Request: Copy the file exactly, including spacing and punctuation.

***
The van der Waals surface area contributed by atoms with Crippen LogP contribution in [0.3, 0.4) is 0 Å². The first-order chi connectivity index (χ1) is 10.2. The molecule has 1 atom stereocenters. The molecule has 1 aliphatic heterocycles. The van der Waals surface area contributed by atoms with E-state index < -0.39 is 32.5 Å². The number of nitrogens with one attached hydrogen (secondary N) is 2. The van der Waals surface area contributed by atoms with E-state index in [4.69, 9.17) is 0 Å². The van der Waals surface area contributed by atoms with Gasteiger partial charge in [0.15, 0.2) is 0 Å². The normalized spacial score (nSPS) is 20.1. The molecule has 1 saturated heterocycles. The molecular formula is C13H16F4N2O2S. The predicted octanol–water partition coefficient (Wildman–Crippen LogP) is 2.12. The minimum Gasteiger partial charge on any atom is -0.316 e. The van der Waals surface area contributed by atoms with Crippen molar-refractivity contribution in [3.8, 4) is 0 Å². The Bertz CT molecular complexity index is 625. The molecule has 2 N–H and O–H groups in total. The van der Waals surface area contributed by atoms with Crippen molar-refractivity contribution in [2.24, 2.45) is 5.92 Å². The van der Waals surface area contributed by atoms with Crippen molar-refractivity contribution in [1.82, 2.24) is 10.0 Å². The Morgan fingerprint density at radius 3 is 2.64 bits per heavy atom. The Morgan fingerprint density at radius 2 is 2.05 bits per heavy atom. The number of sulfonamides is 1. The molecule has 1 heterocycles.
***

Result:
The van der Waals surface area contributed by atoms with Crippen LogP contribution in [0.3, 0.4) is 0 Å². The first-order chi connectivity index (χ1) is 10.2. The molecule has 1 atom stereocenters. The molecule has 1 aliphatic heterocycles. The van der Waals surface area contributed by atoms with E-state index < -0.39 is 32.5 Å². The number of nitrogens with one attached hydrogen (secondary N) is 2. The van der Waals surface area contributed by atoms with E-state index in [4.69, 9.17) is 0 Å². The van der Waals surface area contributed by atoms with Gasteiger partial charge in [0.15, 0.2) is 0 Å². The normalized spacial score (nSPS) is 20.1. The molecule has 1 saturated heterocycles. The molecular formula is C13H16F4N2O2S. The predicted octanol–water partition coefficient (Wildman–Crippen LogP) is 2.12. The minimum Gasteiger partial charge on any atom is -0.316 e. The van der Waals surface area contributed by atoms with Crippen molar-refractivity contribution in [3.8, 4) is 0 Å². The Bertz CT molecular complexity index is 625. The molecule has 2 N–H and O–H groups in total. The van der Waals surface area contributed by atoms with Crippen molar-refractivity contribution in [2.24, 2.45) is 5.92 Å². The van der Waals surface area contributed by atoms with Crippen molar-refractivity contribution in [1.82, 2.24) is 10.0 Å². The Morgan fingerprint density at radius 3 is 2.64 bits per heavy atom. The Morgan fingerprint density at radius 2 is 2.05 bits per heavy atom. The number of sulfonamides is 1. The molecule has 1 heterocycles.